An amuse that began our tasting experience was a luxurious hen liver parfait accompanied by a primordial-flavoured black truffle and crispy hen-skin cracker that Chef referred to as his version of “chips ‘n’ dip”. My starter was a finely minced and seasoned quenelle of veal tartare with paper-thin slices of Jerusalem artichoke, golden raisin and garnish of rounded nasturtium leaves. Nicholas ordered an artfully arranged sugar-cured trout elevated with red cabbage, crab apple and buttermilk.
A deliciously pungent black-as-night truffle crème de volaille accompanied by parmesan shortbread followed.  At my request, our waiter inquired if I could partake of two meat courses, and subsequently suggested game for my entrée. I decided on the elk served with bone marrow parsnip, foraged mushroom, orchard apple and young juniper. Two lean and tender elk chops with accompaniments arrived, cooked to a succulent and stunning medium rare.

Nicholas selected farmer Murray Thunberg’s heritage hen served with Savoy cabbage, salsify, smoked onion and a savoury jus. Bangerter told us, “Thunberg’s small-scale organic farm specializing in quality heritage meats and heirloom vegetables is practically on the doorstep of Langdon Hall.” In addition, there is a stellar network of farmers and producers in the area that complement the property’s own comprehensive gardens. Both our entrées showed off Chef’s extraordinary facility with taste, texture and colour.

Our engaging Maître d’ broke the top of my perfectly-risen quince soufflé with a spoon and poured warm apple cider caramel into the interior for “additional decadence”.  Nicholas wisely chose peanut butter sablé, with puffy clouds of Rosewood Estates honey mousse, and chocolate fudge. At the end of the meal a plate of mignardises, also known as petit fours, were served. The selection included profiteroles, squares of caramel, and shortbreads with Saskatoon berries.

The attentive down-to-earth discourse and wine pairings by sommelier Brie Dema were a top-drawer experience. Sommelier Faye MacLachlan later explained Langdon Hall’s wine platform by e-mail, “The wine program is fundamentally a reflection of our core values and commitment to excellence. The program is structured to provide a global selection, represented by producers on our list that embody the same commitment to quality and passion for their craft.”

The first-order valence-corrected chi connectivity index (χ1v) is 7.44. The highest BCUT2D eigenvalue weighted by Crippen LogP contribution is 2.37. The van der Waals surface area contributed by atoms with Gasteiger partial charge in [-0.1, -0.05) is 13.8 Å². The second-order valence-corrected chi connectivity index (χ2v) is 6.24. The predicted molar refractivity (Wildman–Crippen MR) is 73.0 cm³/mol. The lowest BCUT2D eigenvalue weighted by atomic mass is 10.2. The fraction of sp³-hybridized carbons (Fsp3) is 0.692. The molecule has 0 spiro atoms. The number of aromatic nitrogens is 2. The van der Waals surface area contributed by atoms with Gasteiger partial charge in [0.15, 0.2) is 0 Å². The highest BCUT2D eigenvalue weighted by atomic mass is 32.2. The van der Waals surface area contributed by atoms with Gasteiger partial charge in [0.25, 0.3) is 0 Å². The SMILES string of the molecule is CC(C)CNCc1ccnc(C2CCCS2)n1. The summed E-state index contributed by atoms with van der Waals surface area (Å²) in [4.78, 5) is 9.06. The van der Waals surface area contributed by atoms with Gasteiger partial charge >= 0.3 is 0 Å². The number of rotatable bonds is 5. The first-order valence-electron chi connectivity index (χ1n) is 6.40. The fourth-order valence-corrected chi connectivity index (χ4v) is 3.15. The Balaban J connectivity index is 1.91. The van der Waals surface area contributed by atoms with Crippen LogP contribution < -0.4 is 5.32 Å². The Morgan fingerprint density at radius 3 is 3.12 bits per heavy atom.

I also asked MacLachlan about reports that she is creating a variety of barrel-aged specialty cocktails made of blends of fruits, herbs, and roots from Langdon Hall’s gardens, with Head Gardener Mario Muniz. MacLachlan said, “It was like going flavor shopping on the grounds of Langdon with a walking botanical encyclopedia. Mario’s knowledge of the huge variety of both cultivated and wild species is amazing.”

There is an expectation of a particular standard of care in a restaurant befitting a well-run luxury hotel. Langdon Hall has achieved a reputation for setting the benchmark in Ontario when it comes to offering the highest pinnacle of hospitality. Luxurious facilities aside, the most impressive measure of Langdon Hall's excellence, besides chef Bangerter’s cuisine, is the level of genuine hospitality and friendly service.

Afternoon Tea

DAILY 5:30PM–9:00PM
DAILY 12:00PM–9:30PM
Langdon Hall Country House Hotel & Spa

1 Langdon Dr., Cambridge, 

Wednesday, September 13, 2017

From the Archives: Jonathan Gushue`s, The Berlin in Kitchener


“ ethical and sustainable culinary philosophy, attentively caring about the provenance of their food and how it is grown or raised. Gushue shapes a formative, season-based and from scratch, farm-to-table dining experience that is both accessible and fresh.” Bryan Lavery 

We were looking for a new and top-notch culinary experience, and had been anticipating chef Jonathan Gushue's return to the culinary scene. Our host/organizer made reservations at The Berlin in Kitchener, well in advance. The Berlin was already making a name for itself as a culinary destination. It was a given that we would be dining there. Jonathan Gushue is the Newfoundland-born chef who was instrumental in Cambridge`s Langdon Hall receiving a coveted Five Diamond Award, and also being named the 77th best restaurant in the world on the S. Pellegrino list several years ago.

The Berlin, which opened in December 2015, is named in homage to Kitchener-Waterloo’s German heritage (although the original settlers were not directly German but Mennonites from Pennsylvania). It is a partnership between Gushue and restaurateur Ryan Lloyd-Craig.

The restaurant is positioned to benefit from Kitchener-Waterloo`s thriving tech community, new condo developments and the revitalized downtown`s pedestrian-friendly urban vibe. Beginning in 2004, the City of Kitchener launched several initiatives to galvanize the downtown core. New lighting was added to the streets, sidewalks were enlarged, and curbs were lowered. The landmark Walper Hotel, two doors down from The Berlin, recently had a multi-million dollar rejuvenation and is being heralded as a unique, resolutely modern boutique experience combining the finest in contemporary building technology with the best of the hotel's historic features.